Rocky Road

Do you like ice cream?

If you like ice cream you really like it. I had a friend – a wispy thin woman – who kept several quarts in her freezer. Not one or two: several. Generous as most Southern women are you couldn’t leave her house without being fed something delicious and homemade.

But not her ice cream. That was her thing.

I was thinking about feedback the other day and it struck me how much it was like ice cream. Rocky Road to be exact. You see, part of what makes this blend so delicious is that it’s never really just one thing. Yes, you have the dark chocolate (unless you use milk chocolate), the walnuts (or almonds) and the marshmallows. Now, depending on where you live in the world you might also enjoy bits of biscuit, raisins and a light chocolate topping as well.

You see? That’s a lot of stuff mixed together.

Like feedback.

We avoid feedback – a lot! – because we believe it’s bad. Or difficult. Or tough. But is it really? is it ever really just one thing?

What’s that old saying? 90% of what we worry about never comes true? So we waste a lot of energy. As in feedback. We waste a lot of energy being afraid of it thinking it daunting.

But feedback offered early is the single biggest lever you have not only to improve talent but actually to engage and leverage it. Feedback, done well, is the fulcrum that keeps people tipping your way and in a market where the bidding for talent is increasing, you need all the help you can get to keep people enthused about you and your firm.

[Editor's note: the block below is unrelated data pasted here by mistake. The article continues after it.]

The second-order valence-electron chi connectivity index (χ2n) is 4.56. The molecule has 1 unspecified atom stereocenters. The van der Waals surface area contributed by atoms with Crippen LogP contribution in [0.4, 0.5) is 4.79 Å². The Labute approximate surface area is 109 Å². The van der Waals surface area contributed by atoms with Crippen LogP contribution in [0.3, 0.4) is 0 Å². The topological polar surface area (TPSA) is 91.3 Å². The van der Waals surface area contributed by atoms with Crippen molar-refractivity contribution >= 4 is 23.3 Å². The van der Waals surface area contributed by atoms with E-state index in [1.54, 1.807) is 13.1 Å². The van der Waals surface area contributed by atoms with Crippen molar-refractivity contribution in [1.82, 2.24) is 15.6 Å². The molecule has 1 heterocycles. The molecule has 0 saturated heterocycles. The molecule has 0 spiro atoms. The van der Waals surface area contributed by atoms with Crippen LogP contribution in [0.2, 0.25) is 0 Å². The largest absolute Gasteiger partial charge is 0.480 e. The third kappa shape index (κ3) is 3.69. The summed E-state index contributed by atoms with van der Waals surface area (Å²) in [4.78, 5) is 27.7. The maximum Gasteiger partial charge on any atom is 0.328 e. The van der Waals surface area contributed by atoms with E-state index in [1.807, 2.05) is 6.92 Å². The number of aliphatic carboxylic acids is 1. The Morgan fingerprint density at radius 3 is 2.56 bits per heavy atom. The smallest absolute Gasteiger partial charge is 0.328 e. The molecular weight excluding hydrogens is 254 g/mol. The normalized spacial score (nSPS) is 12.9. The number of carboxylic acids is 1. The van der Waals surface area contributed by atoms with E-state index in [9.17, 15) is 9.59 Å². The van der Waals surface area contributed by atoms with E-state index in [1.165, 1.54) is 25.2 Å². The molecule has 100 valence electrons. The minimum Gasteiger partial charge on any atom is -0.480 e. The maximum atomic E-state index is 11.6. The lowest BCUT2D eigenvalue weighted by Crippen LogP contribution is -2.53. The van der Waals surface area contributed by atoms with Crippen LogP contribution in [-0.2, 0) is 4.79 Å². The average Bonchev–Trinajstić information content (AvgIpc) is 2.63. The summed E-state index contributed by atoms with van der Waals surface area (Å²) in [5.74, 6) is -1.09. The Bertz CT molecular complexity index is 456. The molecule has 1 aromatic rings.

You see, no one signs up to do a bad job. No one starts off in a new company, or even in a new role in their current firm with the intention of not being successful. People want to do well. They want you to feel pleased you made the choice to hire them. They want to believe they made the right choice in saying yes to you.

But much like bowling with a blindfold on if we go through the mechanical motions without any feedback about progresses, detours, up and downs we become less enthused. Over the long term lack of feedback can cause us to simply check out. We move from excitement to exit, from charm to curse.

Feedback makes the difference.

Much like Rocky Road feedback is never just one thing. It’s a combination of pluses, minuses, and neutrals. Things we need to start doing, stop doing and continue. And, if we condition people to receive feedback from the beginning of their tenure, it becomes simply a part of the norm.

Finally, as good as ice cream is we can’t indulge in it non-stop. We need a break between servings to really enjoy it. Like feedback.

Offer it up, the good and the bad (à la Rocky Road) and the give people a chance to digest it and consider it. You don’t need to be afraid for offering feedback. You need to consider how devoid of development your workplace would be if it were not offered up.

Enjoy your ice cream.


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